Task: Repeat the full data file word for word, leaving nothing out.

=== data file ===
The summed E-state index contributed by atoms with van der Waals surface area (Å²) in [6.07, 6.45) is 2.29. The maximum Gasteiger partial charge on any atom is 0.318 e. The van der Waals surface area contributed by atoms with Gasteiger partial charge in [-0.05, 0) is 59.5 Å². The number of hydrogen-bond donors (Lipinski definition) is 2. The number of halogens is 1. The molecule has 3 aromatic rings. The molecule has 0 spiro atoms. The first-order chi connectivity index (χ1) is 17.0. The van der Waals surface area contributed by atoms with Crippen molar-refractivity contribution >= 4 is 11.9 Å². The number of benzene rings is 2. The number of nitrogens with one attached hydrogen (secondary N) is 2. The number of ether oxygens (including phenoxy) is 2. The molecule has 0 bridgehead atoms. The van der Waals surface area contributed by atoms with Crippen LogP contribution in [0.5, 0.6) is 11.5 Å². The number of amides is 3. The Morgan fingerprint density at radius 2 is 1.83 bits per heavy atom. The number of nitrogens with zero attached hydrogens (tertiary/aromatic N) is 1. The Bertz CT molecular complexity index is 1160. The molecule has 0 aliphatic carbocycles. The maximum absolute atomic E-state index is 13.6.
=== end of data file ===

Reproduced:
The summed E-state index contributed by atoms with van der Waals surface area (Å²) in [6.07, 6.45) is 2.29. The maximum Gasteiger partial charge on any atom is 0.318 e. The van der Waals surface area contributed by atoms with Gasteiger partial charge in [-0.05, 0) is 59.5 Å². The number of hydrogen-bond donors (Lipinski definition) is 2. The number of halogens is 1. The molecule has 3 aromatic rings. The molecule has 0 spiro atoms. The first-order chi connectivity index (χ1) is 17.0. The van der Waals surface area contributed by atoms with Crippen molar-refractivity contribution >= 4 is 11.9 Å². The number of benzene rings is 2. The number of nitrogens with one attached hydrogen (secondary N) is 2. The number of ether oxygens (including phenoxy) is 2. The molecule has 0 bridgehead atoms. The van der Waals surface area contributed by atoms with Crippen LogP contribution in [0.5, 0.6) is 11.5 Å². The number of amides is 3. The Morgan fingerprint density at radius 2 is 1.83 bits per heavy atom. The number of nitrogens with zero attached hydrogens (tertiary/aromatic N) is 1. The Bertz CT molecular complexity index is 1160. The molecule has 0 aliphatic carbocycles. The maximum absolute atomic E-state index is 13.6.